Iowa football pausing workouts after COVID-19 outbreak ahead of Music City Bowl

Chad Leistikow
Hawk Central

The University of Iowa football program has halted workouts ahead of the Dec. 30 TransPerfect Music City Bowl after six coaches and several players tested positive for COVID-19, a source with direct knowledge of the situation told the Des Moines Register.

The Hawkeyes are pausing in-person team activities through Friday, the source said. But as of Monday night, they were still proceeding as if they were going to be able to participate in the Nashville bowl game against Missouri.

At 7:15 p.m. Monday night, the university confirmed that it was pausing team activities for "a minimum of five days" but did not specify the total number of positive COVID-19 cases in football. 

"Last week, we experienced an increase in positives cases within our football program. Our student-athletes returned to testing (Monday) and based on additional positive tests and contact tracing, our medical team has made the decision to pause in-person activities for a minimum of five days," Iowa athletics director Gary Barta said in the university statement. "We will continue to follow Big Ten Conference medical protocol and participate in daily rapid antigen testing. Based on the information we have available (Monday), we feel confident in our ability to participate in the TransPerfect Music City Bowl.” 

Kirk Ferentz was among the six Iowa coaches who tested positive for COVID-19.

As was already known, Iowa head coach Kirk Ferentz was among the coaches who have tested positive for the coronavirus. Ferentz reported Sunday that he was feeling “lucky” not to have symptoms beyond an annoying cough. Ferentz, 65, could be cleared to return to the Iowa football facility as early as Sunday — after a mandatory 10-day isolation period, per Big Ten protocol for coaches, as long as he’s been symptom-free for 24 hours.

If other Iowa coaches are in a similar boat, they could conceivably return and scrape together a few practices ahead of the Music City Bowl. The team planned to fly to Nashville on Dec. 29, as opposed to the usual six- or seven-day advance arrival for a bowl game. A leadership-group vote taken Monday night affirmed the players' hope to participate in the game.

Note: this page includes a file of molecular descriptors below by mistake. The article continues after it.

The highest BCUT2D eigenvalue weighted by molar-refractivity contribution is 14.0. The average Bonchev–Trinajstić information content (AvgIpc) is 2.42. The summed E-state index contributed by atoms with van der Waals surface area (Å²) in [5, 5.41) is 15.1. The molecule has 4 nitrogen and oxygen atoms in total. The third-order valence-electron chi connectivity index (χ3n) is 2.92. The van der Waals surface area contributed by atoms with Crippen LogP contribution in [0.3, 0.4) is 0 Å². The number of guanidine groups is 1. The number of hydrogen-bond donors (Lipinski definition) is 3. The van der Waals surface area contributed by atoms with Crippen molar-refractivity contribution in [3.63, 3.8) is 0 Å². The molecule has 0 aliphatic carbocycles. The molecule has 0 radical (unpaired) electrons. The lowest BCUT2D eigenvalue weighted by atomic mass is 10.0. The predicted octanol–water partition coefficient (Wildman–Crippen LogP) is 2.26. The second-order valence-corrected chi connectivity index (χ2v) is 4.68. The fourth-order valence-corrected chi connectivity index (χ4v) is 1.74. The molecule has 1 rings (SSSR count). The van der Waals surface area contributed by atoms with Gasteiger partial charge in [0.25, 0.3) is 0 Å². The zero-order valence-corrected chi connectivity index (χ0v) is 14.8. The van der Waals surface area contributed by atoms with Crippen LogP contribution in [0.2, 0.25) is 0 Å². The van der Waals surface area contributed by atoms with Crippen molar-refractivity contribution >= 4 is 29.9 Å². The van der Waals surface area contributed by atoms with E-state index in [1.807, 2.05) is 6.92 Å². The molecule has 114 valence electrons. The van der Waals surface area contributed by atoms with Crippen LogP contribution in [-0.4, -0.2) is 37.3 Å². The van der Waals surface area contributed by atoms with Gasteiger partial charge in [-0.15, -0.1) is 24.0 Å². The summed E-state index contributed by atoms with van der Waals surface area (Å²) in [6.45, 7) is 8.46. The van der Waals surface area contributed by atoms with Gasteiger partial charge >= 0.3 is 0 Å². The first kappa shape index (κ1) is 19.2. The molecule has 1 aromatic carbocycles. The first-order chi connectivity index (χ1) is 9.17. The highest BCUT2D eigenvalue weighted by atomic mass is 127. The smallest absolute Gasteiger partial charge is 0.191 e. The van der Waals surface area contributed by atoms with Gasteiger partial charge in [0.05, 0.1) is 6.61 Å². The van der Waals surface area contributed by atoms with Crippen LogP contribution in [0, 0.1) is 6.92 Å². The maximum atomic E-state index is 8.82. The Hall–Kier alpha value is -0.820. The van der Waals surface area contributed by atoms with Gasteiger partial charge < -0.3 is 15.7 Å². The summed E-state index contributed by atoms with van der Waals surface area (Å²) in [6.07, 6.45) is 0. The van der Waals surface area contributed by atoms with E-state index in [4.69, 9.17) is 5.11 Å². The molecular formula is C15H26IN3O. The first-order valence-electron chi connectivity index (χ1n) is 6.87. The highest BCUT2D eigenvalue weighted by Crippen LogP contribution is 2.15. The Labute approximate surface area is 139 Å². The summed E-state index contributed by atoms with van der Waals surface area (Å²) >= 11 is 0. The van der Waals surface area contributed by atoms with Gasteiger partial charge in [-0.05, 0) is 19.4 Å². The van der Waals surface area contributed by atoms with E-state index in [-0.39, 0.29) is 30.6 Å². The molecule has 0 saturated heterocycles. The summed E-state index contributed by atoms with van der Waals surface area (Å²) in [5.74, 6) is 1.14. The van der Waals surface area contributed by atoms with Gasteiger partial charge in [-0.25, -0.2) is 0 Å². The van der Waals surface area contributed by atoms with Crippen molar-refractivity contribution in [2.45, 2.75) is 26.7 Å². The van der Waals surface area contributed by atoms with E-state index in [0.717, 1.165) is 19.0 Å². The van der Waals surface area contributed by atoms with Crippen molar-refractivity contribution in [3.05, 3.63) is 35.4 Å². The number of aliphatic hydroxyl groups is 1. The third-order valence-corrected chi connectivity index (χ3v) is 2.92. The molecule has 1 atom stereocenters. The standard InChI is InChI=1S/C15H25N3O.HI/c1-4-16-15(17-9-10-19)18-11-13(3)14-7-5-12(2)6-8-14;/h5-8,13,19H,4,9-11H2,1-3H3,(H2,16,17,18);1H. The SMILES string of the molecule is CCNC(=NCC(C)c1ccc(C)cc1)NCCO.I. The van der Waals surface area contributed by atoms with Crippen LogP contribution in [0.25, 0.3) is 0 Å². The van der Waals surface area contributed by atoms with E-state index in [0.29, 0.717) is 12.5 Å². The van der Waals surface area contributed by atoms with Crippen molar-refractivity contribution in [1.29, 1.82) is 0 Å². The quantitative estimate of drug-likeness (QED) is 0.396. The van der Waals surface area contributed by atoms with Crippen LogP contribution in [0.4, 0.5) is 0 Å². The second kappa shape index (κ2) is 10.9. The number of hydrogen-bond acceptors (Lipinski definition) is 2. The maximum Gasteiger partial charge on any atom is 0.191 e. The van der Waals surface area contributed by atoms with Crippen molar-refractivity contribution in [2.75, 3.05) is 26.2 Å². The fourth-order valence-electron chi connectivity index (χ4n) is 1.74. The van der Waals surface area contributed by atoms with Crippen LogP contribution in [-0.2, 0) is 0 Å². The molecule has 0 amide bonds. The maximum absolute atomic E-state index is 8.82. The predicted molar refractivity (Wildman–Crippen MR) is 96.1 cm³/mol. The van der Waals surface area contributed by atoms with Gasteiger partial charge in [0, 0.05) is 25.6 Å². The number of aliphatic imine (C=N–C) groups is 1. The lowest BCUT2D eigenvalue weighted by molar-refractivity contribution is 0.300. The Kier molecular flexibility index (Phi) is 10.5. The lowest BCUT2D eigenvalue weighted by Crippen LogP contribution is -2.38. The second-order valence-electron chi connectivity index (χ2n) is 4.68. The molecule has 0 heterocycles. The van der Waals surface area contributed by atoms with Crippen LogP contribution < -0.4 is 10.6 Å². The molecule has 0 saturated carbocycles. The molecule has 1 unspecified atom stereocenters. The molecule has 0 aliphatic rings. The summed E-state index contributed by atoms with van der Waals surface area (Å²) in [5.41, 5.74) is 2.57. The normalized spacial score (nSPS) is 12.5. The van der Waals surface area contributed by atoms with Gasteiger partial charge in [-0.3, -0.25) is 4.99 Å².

Ferentz affirmed in the university statement that game preparations will take place virtually, in the meantime.

“Late (Monday) afternoon I met with our player leadership group and they overwhelmingly want to play in the bowl game," Ferentz said. "While our first priority is the health and safety of our players and staff, our goal is to play and compete on Dec. 30.”

Earlier Monday, Barta told media members on a Zoom call that “anybody who is available to go on the 29th will be there in person. And we’ll get ready to play a good Missouri team.”

The Hawkeyes finished 6-2 in the pandemic-shortened regular season and were No. 15 in the latest College Football Playoff rankings. They haven't practiced since Tuesday, when their Week 9 game against Michigan was canceled due to the Wolverines' COVID-19 issues. Iowa players were given the rest of the week off by Ferentz and returned to the team facility Monday for their first daily antigen tests in a week.

According to Big Ten protocols, a pause is required if the team's seven-day rolling average of confirmed positive tests crosses a 5% rate and the positivity of total football population (athletes, coaches, staff) crosses 7.5%. That latter half computes to 13 or more positives out of roughly 170 "Tier 1" individuals. However, if enough coaches and staff are able to return by the weekend, it's possible that Iowa could dip under the necessary total-population threshold to compete. It would be another discussion, though, whether proceeding with the game is the best thing to do for everyone involved.